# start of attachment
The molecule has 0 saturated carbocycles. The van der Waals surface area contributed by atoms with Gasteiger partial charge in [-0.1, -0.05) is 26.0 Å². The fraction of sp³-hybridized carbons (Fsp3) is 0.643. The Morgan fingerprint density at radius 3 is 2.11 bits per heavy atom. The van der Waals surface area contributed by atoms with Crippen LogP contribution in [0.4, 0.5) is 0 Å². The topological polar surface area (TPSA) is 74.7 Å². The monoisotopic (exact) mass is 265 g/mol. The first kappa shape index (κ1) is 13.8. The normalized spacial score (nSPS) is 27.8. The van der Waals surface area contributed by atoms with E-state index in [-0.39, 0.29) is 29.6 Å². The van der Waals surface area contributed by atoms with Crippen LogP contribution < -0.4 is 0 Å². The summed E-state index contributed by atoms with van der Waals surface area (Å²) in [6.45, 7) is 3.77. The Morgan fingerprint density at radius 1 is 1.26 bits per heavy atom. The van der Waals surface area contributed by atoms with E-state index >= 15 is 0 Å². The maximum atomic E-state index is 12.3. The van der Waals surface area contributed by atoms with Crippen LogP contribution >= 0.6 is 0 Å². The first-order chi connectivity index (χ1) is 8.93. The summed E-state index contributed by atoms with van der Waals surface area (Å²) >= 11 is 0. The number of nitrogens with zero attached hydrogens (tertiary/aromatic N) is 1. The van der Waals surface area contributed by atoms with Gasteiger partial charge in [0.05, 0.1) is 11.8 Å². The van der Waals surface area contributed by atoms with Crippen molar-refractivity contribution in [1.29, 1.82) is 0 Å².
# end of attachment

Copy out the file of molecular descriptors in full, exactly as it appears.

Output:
The molecule has 0 saturated carbocycles. The van der Waals surface area contributed by atoms with Gasteiger partial charge in [-0.1, -0.05) is 26.0 Å². The fraction of sp³-hybridized carbons (Fsp3) is 0.643. The Morgan fingerprint density at radius 3 is 2.11 bits per heavy atom. The van der Waals surface area contributed by atoms with Crippen LogP contribution in [0.4, 0.5) is 0 Å². The topological polar surface area (TPSA) is 74.7 Å². The monoisotopic (exact) mass is 265 g/mol. The first kappa shape index (κ1) is 13.8. The normalized spacial score (nSPS) is 27.8. The van der Waals surface area contributed by atoms with E-state index in [-0.39, 0.29) is 29.6 Å². The van der Waals surface area contributed by atoms with Crippen LogP contribution < -0.4 is 0 Å². The summed E-state index contributed by atoms with van der Waals surface area (Å²) in [6.45, 7) is 3.77. The Morgan fingerprint density at radius 1 is 1.26 bits per heavy atom. The van der Waals surface area contributed by atoms with E-state index >= 15 is 0 Å². The maximum atomic E-state index is 12.3. The van der Waals surface area contributed by atoms with Crippen LogP contribution >= 0.6 is 0 Å². The first-order chi connectivity index (χ1) is 8.93. The summed E-state index contributed by atoms with van der Waals surface area (Å²) >= 11 is 0. The number of nitrogens with zero attached hydrogens (tertiary/aromatic N) is 1. The van der Waals surface area contributed by atoms with Gasteiger partial charge in [0.05, 0.1) is 11.8 Å². The van der Waals surface area contributed by atoms with Crippen molar-refractivity contribution in [1.29, 1.82) is 0 Å².